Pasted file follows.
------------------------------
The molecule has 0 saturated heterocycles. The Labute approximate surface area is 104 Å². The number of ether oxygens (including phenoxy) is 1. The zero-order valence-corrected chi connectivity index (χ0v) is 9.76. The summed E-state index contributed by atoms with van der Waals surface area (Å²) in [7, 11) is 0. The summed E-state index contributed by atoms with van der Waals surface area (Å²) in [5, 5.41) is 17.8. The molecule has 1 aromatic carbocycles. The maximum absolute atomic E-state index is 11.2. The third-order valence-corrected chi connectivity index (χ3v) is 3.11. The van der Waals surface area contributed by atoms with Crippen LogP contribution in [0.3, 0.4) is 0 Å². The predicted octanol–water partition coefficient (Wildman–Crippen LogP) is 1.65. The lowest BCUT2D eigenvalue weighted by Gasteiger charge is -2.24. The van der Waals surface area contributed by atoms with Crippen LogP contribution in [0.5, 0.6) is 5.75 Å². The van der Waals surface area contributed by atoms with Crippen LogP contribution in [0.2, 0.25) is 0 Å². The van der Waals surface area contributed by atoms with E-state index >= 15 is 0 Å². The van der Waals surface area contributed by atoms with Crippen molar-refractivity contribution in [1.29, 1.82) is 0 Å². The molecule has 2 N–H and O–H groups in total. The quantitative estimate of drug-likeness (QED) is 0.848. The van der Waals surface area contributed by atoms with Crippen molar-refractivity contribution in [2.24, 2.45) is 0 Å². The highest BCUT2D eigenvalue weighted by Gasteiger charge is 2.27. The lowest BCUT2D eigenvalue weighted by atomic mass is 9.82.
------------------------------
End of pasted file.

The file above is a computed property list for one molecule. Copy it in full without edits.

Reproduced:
The molecule has 0 saturated heterocycles. The Labute approximate surface area is 104 Å². The number of ether oxygens (including phenoxy) is 1. The zero-order valence-corrected chi connectivity index (χ0v) is 9.76. The summed E-state index contributed by atoms with van der Waals surface area (Å²) in [7, 11) is 0. The summed E-state index contributed by atoms with van der Waals surface area (Å²) in [5, 5.41) is 17.8. The molecule has 1 aromatic carbocycles. The maximum absolute atomic E-state index is 11.2. The third-order valence-corrected chi connectivity index (χ3v) is 3.11. The van der Waals surface area contributed by atoms with Crippen LogP contribution in [0.3, 0.4) is 0 Å². The predicted octanol–water partition coefficient (Wildman–Crippen LogP) is 1.65. The lowest BCUT2D eigenvalue weighted by Gasteiger charge is -2.24. The van der Waals surface area contributed by atoms with Crippen LogP contribution in [0.5, 0.6) is 5.75 Å². The van der Waals surface area contributed by atoms with Crippen LogP contribution in [0.2, 0.25) is 0 Å². The van der Waals surface area contributed by atoms with E-state index >= 15 is 0 Å². The van der Waals surface area contributed by atoms with Crippen molar-refractivity contribution in [1.29, 1.82) is 0 Å². The molecule has 2 N–H and O–H groups in total. The quantitative estimate of drug-likeness (QED) is 0.848. The van der Waals surface area contributed by atoms with Crippen molar-refractivity contribution in [2.24, 2.45) is 0 Å². The highest BCUT2D eigenvalue weighted by Gasteiger charge is 2.27. The lowest BCUT2D eigenvalue weighted by atomic mass is 9.82.